Important Period For Central Bank Policy
5 June 2017 by Mark Holman
Over the next 10 days we will have important policy decisions from some of the key central banks.
Starting tomorrow with the Reserve Bank of Australia (RBA), then Thursday from the ECB, and next week we have the FOMC on Wednesday and the MPC here in the UK on Thursday.
Whilst the MPC and RBA are likely to have no change, we will be watching very closely what is said by the FOMC and the ECB in their respective prepared remarks and press conferences.
So what do we expect?
Starting in Europe, there is little doubt that the European recovery has gained momentum, and Europe has certainly benefitted from the coordinated global recovery taking place. A number of ECB watchers are already speculating as to when the first hike will be, and how and when the current QE programmes will end.
In terms of any action in this regard, we think this coming meeting is still far too soon. What we can look for though is a change in the outlook for growth where we expect Mr. Draghi to finally remove the comment that the risks to economic growth are tilted to the downside, replacing it with language saying that they are balanced. We think this is warranted and therefore quite likely.
He may also go on to qualify his forward guidance “The Governing Council continues to expect the key ECB interest rates to remain at present or lower levels for an extended period of time, and well past the horizon of the net asset purchases” by removing “or lower levels”. This is probably also warranted but Mr. Draghi is a master tactician, and he may hold off on this until the September meeting.
At the September meeting we also expect him to once again reduce the amount of monthly purchases by another €20bn per month, taking the QE programmes to just €40bn per month from December onwards. Not until the QE programme has no net new purchases is there a chance that he will hike the Deposit Rate, which even with supporting economic growth should be at least a year away.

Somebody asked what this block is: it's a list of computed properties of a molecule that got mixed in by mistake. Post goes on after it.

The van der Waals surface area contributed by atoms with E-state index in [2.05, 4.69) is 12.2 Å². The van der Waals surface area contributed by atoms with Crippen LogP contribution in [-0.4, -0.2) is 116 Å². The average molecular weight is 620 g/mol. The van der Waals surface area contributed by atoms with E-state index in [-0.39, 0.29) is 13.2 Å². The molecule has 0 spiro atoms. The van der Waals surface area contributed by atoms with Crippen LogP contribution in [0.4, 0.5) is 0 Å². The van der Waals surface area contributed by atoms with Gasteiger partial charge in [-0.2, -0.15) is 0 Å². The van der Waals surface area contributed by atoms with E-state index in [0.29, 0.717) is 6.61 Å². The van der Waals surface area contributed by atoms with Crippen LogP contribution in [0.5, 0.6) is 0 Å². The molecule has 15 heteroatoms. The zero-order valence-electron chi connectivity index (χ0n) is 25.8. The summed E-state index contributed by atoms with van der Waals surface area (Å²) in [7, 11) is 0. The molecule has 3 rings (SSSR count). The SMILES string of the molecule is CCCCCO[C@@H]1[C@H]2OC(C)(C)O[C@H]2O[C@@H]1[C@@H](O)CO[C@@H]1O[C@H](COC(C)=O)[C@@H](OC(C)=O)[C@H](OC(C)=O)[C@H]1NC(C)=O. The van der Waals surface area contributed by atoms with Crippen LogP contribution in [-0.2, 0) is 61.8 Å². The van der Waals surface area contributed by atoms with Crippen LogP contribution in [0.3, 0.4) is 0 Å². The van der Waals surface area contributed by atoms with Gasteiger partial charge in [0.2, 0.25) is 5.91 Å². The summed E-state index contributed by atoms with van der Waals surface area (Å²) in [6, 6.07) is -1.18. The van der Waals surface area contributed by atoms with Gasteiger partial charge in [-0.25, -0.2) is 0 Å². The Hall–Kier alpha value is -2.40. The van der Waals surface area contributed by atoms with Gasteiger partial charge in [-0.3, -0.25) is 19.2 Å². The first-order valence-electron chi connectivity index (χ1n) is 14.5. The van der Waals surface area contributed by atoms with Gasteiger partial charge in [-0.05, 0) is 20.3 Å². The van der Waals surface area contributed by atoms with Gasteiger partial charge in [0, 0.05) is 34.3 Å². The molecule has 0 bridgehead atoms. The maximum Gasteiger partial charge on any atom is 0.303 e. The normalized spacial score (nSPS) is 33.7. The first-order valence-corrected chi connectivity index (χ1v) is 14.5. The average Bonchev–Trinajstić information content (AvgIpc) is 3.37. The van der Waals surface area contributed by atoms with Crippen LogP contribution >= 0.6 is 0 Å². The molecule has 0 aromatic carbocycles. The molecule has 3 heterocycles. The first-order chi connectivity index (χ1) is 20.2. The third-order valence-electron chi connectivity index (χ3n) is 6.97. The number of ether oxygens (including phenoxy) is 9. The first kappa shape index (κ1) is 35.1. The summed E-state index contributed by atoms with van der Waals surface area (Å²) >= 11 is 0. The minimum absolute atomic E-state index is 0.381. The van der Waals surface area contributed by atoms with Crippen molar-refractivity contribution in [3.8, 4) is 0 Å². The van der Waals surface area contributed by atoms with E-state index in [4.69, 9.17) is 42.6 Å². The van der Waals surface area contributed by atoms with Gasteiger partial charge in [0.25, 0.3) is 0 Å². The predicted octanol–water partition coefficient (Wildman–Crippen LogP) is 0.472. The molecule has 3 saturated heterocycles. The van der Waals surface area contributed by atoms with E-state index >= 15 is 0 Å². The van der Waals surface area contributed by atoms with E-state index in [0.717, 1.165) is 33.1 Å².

The effect of this on Eurozone government markets should be a steepening of the yield curve, hence we see no value in 10 year Bunds at 0.27% currently.
Moving over the pond to the US, we fully expect another 25bps hike by the FOMC, taking the upper boundary of the Fed Funds Rate to 1.25%. This is currently 90% priced into the market, but what happens after this latest hike is probably more open to interpretation. Growth so far this year has been a little disappointing and the inflation outlook is certainly more subdued than it was back in February, when markets were expecting big infrastructure projects and large tax cuts from the new administration. Friday’s employment report only served to add more to the uncertainty. Despite being close to full employment, wage growth and inflation seem firmly under control at the moment, so will the FOMC pause after this next hike to monitor the effects of 3 hikes in 6 months?
We already know that some form of balance sheet reduction will happen this year and that it will be a gradual retracement of reinvesting coupons and maturities.
We think this presents the FOMC with a perfect opportunity to carry on with its “normalisation” of policy, while also adopting a wait and see approach to incoming data. Consequently, in the absence of stronger data, we expect a hike next week and then a pause from hiking until December, with the September meeting being used to reduce balance sheet.
As we mentioned in last week’s blog, this scenario probably means that we have seen the high point in UST yields already for 2017 when they hit 2.63% in March. However, at 2.16% where they are now, it is still hard to justify a long position.
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